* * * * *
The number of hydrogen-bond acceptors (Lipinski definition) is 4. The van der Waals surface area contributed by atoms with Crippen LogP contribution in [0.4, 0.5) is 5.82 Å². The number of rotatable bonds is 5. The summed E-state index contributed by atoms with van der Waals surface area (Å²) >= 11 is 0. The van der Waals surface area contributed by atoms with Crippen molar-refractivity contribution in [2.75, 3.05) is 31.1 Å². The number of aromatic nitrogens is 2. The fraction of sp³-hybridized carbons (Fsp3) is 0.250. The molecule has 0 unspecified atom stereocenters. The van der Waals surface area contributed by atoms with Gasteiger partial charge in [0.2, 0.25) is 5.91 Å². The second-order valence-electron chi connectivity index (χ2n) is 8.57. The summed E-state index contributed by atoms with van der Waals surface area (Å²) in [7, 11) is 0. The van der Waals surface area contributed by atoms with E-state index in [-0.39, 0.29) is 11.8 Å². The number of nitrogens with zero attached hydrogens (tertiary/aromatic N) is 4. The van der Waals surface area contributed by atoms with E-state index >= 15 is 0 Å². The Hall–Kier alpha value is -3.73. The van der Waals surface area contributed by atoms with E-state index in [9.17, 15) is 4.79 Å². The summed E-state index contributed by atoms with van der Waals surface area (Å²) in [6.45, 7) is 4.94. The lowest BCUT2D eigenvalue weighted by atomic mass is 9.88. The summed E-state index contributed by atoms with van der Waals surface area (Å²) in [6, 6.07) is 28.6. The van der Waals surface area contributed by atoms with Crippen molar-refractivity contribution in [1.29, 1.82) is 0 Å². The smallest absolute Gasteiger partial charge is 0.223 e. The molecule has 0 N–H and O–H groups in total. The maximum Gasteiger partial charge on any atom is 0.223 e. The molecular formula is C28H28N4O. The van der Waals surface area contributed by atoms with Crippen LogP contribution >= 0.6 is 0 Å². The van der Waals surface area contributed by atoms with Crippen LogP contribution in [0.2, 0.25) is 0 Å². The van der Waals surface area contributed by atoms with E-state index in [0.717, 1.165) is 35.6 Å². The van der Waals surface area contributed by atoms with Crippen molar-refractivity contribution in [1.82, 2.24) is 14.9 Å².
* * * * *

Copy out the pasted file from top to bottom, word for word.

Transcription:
The number of hydrogen-bond acceptors (Lipinski definition) is 4. The van der Waals surface area contributed by atoms with Crippen LogP contribution in [0.4, 0.5) is 5.82 Å². The number of rotatable bonds is 5. The summed E-state index contributed by atoms with van der Waals surface area (Å²) >= 11 is 0. The van der Waals surface area contributed by atoms with Crippen molar-refractivity contribution in [2.75, 3.05) is 31.1 Å². The number of aromatic nitrogens is 2. The fraction of sp³-hybridized carbons (Fsp3) is 0.250. The molecule has 0 unspecified atom stereocenters. The van der Waals surface area contributed by atoms with Gasteiger partial charge in [0.2, 0.25) is 5.91 Å². The second-order valence-electron chi connectivity index (χ2n) is 8.57. The summed E-state index contributed by atoms with van der Waals surface area (Å²) in [7, 11) is 0. The van der Waals surface area contributed by atoms with E-state index in [-0.39, 0.29) is 11.8 Å². The number of nitrogens with zero attached hydrogens (tertiary/aromatic N) is 4. The van der Waals surface area contributed by atoms with E-state index >= 15 is 0 Å². The Hall–Kier alpha value is -3.73. The van der Waals surface area contributed by atoms with E-state index in [9.17, 15) is 4.79 Å². The summed E-state index contributed by atoms with van der Waals surface area (Å²) in [6.45, 7) is 4.94. The lowest BCUT2D eigenvalue weighted by atomic mass is 9.88. The summed E-state index contributed by atoms with van der Waals surface area (Å²) in [6, 6.07) is 28.6. The van der Waals surface area contributed by atoms with Crippen molar-refractivity contribution in [1.29, 1.82) is 0 Å². The smallest absolute Gasteiger partial charge is 0.223 e. The molecule has 0 N–H and O–H groups in total. The maximum Gasteiger partial charge on any atom is 0.223 e. The molecular formula is C28H28N4O. The van der Waals surface area contributed by atoms with Crippen LogP contribution >= 0.6 is 0 Å². The van der Waals surface area contributed by atoms with Crippen LogP contribution in [0.2, 0.25) is 0 Å². The van der Waals surface area contributed by atoms with E-state index in [0.717, 1.165) is 35.6 Å². The van der Waals surface area contributed by atoms with Crippen molar-refractivity contribution in [1.82, 2.24) is 14.9 Å².